Mark P. Shea is a popular Catholic writer and speaker. The author of numerous books, his most recent work is The Work of Mercy (Servant) and The Heart of Catholic Prayer (Our Sunday Visitor). Mark contributes numerous articles to many magazines, including his popular column “Connecting the Dots” for the National Catholic Register. Mark is known nationally for his one minute “Words of Encouragement” on Catholic radio. He also maintains the Catholic and Enjoying It blog. He lives in Washington state with his wife, Janet, and their four sons.
Over at Catholic Vote we encounter the sort of story that could only emerge from the PC precincts of my beloved and absurd home town, Seattle. Jessica, a 16-year-old private school kid, decided to volunteer at a public school in our famously wretched and embattled Seattle system. Here’s her story:
“At the end of the week I had an idea to fill little plastic eggs with treats and jelly beans and other candy, but I was kind of unsure how the teacher would feel about that,” Jessica said.
She was concerned how the teacher might react to the eggs after a meeting earlier in the week where she learned about “their abstract behavior rules.”
“I went to the teacher to get her approval and she wanted to ask the administration to see if it was okay,” Jessica explained. ”She said that I could do it as long as I called this treat ‘spring spheres.’ I couldn’t call them Easter eggs.”
Rather than question the decision, Jessica opted to “roll with it.” But the third graders had other ideas.
“When I took them out of the bag, the teacher said, ‘Oh look, spring spheres,’ and all the kids were like ‘Wow, Easter eggs.’ So they knew,” Jessica said.
Okay. Before we go any further, just savor that for a moment:
“Spring Spheres.” Not even “Spring eggs,” which would at least be easy to say and accurate. Nope. It’s gotta be “Spring Spheres” combining the manifold virtues of PC cowardice, unpronounceability and inaccuracy (because eggs aren’t, y’know, spheres). Triple threat.
I’d like to move on to my next point, but ... indulge me. “Spring spheres. Springspheres! Spriiiiiiiiing Spheeeeeeeeres!”
That is just so many kinds of stupid all wrapped up in one. Only the bluest of blue state public school systems could come up with something that magnificently and juicily dumb.
Spring spheres ... ah me! Splendid!
But. Moving on. What interests me about the incident is the curious paradox of who is getting upset about it and who isn’t. In the comboxes after the article, you get a lot of the usual suspects turning up with their faux scholarly analyses of the “origin of Easter” (it’s pagan, as they all agree with each other), and so Christians are, per the Blue State Groupthink Manual, dumb, while people who insist on Spring Spheres are, y’know, really smart (according to themselves). That’s to be expected from our theologically illiterate clevers out here in the Land at the End of History. Pseudoknowledge abounds and no Seattle Sophisticate would ever be expected to look beyond the level of Internet Gossip to discover the actual origin of Easter, nor still less to realize that “Easter” is a linguistic accident for English speakers, while much of the rest of the world calls it by a name that derives, not from “Eostre” but from Passover. The whole “Easter is pagan” thing doesn’t work so well when you realize it is rooted, not in bunnies and eggs, but in the feast Jesus celebrated on the night he was betrayed.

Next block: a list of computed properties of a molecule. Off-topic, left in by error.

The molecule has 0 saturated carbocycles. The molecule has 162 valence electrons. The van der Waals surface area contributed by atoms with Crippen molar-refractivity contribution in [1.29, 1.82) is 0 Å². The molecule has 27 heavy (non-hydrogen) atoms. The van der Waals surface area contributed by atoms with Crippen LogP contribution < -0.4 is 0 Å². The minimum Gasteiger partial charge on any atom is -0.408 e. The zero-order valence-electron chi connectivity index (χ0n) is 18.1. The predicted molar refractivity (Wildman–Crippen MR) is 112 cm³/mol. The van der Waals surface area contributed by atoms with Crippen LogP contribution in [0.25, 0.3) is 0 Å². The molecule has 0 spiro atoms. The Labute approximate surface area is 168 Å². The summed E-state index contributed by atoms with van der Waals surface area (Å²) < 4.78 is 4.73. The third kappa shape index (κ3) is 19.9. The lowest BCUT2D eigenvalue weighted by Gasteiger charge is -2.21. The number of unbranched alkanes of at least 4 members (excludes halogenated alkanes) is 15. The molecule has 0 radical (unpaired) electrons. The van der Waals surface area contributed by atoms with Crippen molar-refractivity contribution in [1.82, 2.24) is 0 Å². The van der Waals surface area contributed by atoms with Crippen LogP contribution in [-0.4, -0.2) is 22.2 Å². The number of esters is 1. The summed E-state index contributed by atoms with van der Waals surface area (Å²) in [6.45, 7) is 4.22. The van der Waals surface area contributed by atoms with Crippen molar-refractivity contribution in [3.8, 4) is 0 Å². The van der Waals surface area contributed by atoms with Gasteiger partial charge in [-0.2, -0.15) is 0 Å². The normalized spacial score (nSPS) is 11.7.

So the Seattle Sophisticate Narrative about Easter, as about so much else pseudo-sophistication of the “Jesus Never Existed” school of ignorance, is the glass-half-empty narrative here.
But there’s also a curious glass-half-full side, too. Because, once again, we also see the odd spectacle of Protestants—many of them imagining they are quite anti-Catholic—going to bat for Easter and its trappings in much the same way that they go to bat for ChristMASS and fight to preserve Catholic feasts and culture from the depredations of the Correctors. Some of it is rather luridly over-dramatized (favorite over-the-top response to this silly story):
Easter and Christmas are now taught in school to be pornographic words as America slumbers in darkness. As America sleeps, Gog and Magog form their alliance.
Woe to those who call evil good and good evil, who put darkness for light and light for darkness, who put bitter for sweet and sweet for bitter.
Muḥammad ibn al-Ḥasan al-Mahdī will soon appear. Let those who are in Judea flee to the mountains.
But though the hysteria is, I think, a bit much, it’s nice to realize that this guy, whoever he is, is defending something his Puritan ancestors would have damned to the pit of hell as popish trumpery.
It is like the odd spectacle I participated in few years ago down in Hollywood, when I was asked to join a panel to discuss The Da Vinci Code and discovered myself in the odd position of being the sole Papist watching four Evangelicals arguing, in various ways, in defense of the Catholic Church from the pseudo-scholarly charlatanism of Dan Brown.
Moral: one happy side effect of our darkening anti-Christian culture is that, as the water comes up the beach and threatens to drown Christian culture, people from Christian traditions are forced closer together and many Protestants who used to think of the Church as the Whore of Babylon are coming to recognize that the Romish spirit of antichrist is not all it’s cracked up to be. For them, I ask the prayers of St. Hippolytus, the only anti-pope to be canonized a saint. Reconciliation is always possible, even if it has to be found in a salt mine under the lash of pagan oppressors (which is where our culture seems to be heading in short order).